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ABC Smears Injured Rubio Canvasser As White Supremacist

Chris Agee
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Decent Americans on both sides of the aisle were outraged by reports this week that a canvasser working for the campaign of Sen. Marco Rubio (R-FL) was viciously beaten on Sunday night while working in Hialeah, Florida.

In a tweet the following day, Rubio condemned the behavior of a group of “animals” who allegedly targeted the victim for his political beliefs, sharing photos that showed the extent of his injuries.

Local ABC News affiliate WPLG, however, chose to focus on a portion of a police report in a story claiming that Hialeah authorities had not yet determined a “political motive” in the apparently unprovoked attack.

In reality, Police Sgt. Jose Torres did not rule out such a motive, but rather indicated that he would “allow the investigation to reveal that.”

Furthermore, the WPLG reporter went beyond the details provided by police and published the identity of the victim as well as his alleged ties to a “white supremacist” organization.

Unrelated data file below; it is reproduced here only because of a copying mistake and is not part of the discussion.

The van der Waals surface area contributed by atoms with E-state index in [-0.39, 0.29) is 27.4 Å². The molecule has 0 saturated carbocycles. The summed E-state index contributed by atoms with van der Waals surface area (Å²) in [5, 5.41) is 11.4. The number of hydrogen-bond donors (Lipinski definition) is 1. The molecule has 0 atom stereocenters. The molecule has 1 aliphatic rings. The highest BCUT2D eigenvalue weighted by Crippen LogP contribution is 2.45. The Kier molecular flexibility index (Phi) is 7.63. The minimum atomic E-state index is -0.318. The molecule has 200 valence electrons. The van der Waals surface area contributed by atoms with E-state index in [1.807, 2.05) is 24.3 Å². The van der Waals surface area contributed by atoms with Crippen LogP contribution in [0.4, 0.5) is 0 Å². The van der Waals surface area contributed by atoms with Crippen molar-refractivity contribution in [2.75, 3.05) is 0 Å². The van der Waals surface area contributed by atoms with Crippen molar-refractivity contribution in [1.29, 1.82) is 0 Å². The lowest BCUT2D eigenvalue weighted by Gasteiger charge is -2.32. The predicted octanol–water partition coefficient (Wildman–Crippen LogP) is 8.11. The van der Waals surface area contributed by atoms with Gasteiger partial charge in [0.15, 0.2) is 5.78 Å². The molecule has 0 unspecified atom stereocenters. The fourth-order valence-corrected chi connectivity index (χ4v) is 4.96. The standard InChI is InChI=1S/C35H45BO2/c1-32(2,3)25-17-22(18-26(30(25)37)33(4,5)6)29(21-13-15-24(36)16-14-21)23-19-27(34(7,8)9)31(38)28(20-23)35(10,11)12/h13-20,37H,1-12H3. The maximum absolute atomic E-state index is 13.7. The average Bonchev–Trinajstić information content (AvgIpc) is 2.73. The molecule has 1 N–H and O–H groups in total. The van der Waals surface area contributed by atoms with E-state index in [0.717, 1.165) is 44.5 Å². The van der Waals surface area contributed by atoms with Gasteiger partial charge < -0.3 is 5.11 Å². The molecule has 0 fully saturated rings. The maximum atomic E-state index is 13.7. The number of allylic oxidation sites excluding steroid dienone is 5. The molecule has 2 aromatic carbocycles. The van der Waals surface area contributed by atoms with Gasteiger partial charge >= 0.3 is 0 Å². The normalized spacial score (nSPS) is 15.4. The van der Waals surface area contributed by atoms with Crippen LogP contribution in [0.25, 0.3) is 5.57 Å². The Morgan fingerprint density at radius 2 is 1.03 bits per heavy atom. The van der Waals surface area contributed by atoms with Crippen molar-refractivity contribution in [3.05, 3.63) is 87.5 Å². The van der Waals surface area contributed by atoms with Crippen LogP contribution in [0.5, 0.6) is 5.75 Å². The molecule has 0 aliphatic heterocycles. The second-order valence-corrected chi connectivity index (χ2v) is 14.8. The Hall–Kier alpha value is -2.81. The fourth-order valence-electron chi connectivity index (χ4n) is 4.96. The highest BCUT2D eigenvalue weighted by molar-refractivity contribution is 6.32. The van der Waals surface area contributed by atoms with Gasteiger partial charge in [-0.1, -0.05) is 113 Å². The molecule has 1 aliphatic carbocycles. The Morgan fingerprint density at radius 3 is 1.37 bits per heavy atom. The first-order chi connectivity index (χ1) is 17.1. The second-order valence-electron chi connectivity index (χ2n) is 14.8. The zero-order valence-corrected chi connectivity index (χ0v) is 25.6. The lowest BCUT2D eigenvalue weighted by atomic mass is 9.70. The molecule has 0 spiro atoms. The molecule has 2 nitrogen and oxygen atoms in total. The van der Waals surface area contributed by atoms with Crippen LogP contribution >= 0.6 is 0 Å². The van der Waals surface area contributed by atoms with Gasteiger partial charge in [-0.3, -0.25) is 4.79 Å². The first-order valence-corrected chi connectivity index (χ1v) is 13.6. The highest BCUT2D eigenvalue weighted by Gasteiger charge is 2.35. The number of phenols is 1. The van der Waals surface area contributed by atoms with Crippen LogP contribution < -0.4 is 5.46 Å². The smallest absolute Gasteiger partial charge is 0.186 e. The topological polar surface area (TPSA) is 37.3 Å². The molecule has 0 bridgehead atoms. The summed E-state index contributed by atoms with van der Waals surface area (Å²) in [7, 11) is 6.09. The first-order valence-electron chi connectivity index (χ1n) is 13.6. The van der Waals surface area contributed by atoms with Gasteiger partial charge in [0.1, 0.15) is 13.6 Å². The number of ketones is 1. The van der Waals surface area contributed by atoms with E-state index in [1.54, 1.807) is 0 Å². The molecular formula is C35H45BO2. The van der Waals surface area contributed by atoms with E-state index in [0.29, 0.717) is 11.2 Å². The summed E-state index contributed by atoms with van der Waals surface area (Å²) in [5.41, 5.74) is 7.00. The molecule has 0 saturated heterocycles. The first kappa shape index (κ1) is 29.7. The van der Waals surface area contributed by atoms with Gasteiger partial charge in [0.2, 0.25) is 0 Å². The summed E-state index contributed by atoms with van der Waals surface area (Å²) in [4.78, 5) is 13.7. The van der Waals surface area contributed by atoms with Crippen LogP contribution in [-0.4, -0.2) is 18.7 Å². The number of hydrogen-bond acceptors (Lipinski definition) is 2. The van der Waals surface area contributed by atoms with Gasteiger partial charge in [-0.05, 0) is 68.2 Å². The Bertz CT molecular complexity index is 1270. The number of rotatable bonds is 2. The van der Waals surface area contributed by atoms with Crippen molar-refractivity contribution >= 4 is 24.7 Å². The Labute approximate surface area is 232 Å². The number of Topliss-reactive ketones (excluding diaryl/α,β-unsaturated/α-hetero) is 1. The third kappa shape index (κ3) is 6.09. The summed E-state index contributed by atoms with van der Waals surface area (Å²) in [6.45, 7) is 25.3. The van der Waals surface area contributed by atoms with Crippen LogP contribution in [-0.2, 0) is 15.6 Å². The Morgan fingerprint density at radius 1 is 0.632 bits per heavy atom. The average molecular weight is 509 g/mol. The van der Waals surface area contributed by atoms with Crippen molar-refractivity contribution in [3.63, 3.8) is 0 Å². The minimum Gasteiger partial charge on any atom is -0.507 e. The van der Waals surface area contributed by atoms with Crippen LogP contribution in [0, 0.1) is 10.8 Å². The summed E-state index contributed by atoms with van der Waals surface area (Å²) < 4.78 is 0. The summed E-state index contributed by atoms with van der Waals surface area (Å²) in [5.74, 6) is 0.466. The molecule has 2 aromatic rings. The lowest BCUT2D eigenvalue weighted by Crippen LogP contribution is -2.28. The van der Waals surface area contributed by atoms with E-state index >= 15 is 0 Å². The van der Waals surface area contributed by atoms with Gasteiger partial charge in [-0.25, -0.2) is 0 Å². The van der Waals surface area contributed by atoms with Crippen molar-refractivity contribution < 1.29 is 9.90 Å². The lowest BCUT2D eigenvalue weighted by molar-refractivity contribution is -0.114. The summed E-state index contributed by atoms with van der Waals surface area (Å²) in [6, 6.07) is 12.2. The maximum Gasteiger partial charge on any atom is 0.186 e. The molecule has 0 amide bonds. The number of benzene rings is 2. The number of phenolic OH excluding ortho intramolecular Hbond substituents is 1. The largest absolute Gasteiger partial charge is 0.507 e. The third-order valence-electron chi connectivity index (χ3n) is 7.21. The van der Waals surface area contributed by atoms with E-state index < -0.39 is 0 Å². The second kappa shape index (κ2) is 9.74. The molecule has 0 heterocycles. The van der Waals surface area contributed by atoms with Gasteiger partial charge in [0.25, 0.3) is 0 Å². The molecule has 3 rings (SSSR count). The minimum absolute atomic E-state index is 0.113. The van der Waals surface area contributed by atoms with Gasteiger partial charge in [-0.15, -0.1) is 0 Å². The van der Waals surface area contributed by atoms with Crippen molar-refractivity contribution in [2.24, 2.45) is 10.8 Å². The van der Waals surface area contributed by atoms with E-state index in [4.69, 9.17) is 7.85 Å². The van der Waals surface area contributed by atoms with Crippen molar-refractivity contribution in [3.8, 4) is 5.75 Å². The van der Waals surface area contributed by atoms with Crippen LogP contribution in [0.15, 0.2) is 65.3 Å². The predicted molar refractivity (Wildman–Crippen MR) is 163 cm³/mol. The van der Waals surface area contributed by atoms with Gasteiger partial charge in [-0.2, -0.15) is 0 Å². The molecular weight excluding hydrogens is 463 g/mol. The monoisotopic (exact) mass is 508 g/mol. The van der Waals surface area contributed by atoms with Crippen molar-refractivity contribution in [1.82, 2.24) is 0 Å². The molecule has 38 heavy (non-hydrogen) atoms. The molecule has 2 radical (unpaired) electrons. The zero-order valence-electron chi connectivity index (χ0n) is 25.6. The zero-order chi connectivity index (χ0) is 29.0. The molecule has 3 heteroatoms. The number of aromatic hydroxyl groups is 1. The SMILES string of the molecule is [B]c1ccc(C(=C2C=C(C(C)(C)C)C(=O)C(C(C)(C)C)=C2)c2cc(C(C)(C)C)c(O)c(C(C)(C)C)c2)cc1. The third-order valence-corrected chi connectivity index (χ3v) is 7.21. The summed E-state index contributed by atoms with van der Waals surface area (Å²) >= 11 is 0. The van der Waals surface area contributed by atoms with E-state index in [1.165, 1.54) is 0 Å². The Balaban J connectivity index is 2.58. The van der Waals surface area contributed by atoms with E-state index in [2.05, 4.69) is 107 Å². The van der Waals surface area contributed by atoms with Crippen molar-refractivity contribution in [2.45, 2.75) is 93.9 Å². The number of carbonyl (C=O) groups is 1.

Aside from confirming that a suspect had been arrested in connection with the attack, the WPLG article focused primarily on casting doubt on Rubio’s claims that the victim was targeted because he was wearing a shirt and hat that revealed his GOP affiliation.

The reporter noted that an initial police report “makes no mention of any additional attackers or any stated political motivation.”


A subsequent editor’s note attached to the end of the story confirms that police indicated at least one other suspect participated in the attack.

As the victim recovered from the brutal beating, WPLG dragged his name through the mud by rehashing an event from five years ago that reportedly resulted in his arrest. The article described a protest against efforts to rename Confederate monuments in the Hollywood, Florida, area.

Asserting that the man “has spoken publicly” about previously supporting White nationalist causes, “but said he changed his ways,” the article went on to note that a shirt he was wearing during the 2017 protest had connections to an organization that the Southern Poverty Law Center identified as a hate group. 

Even if the victim had expressed objectionable views earlier in his life, however, nothing in the police report suggested that he was acting on any such hate before an assailant — or assailants — began beating him in the street.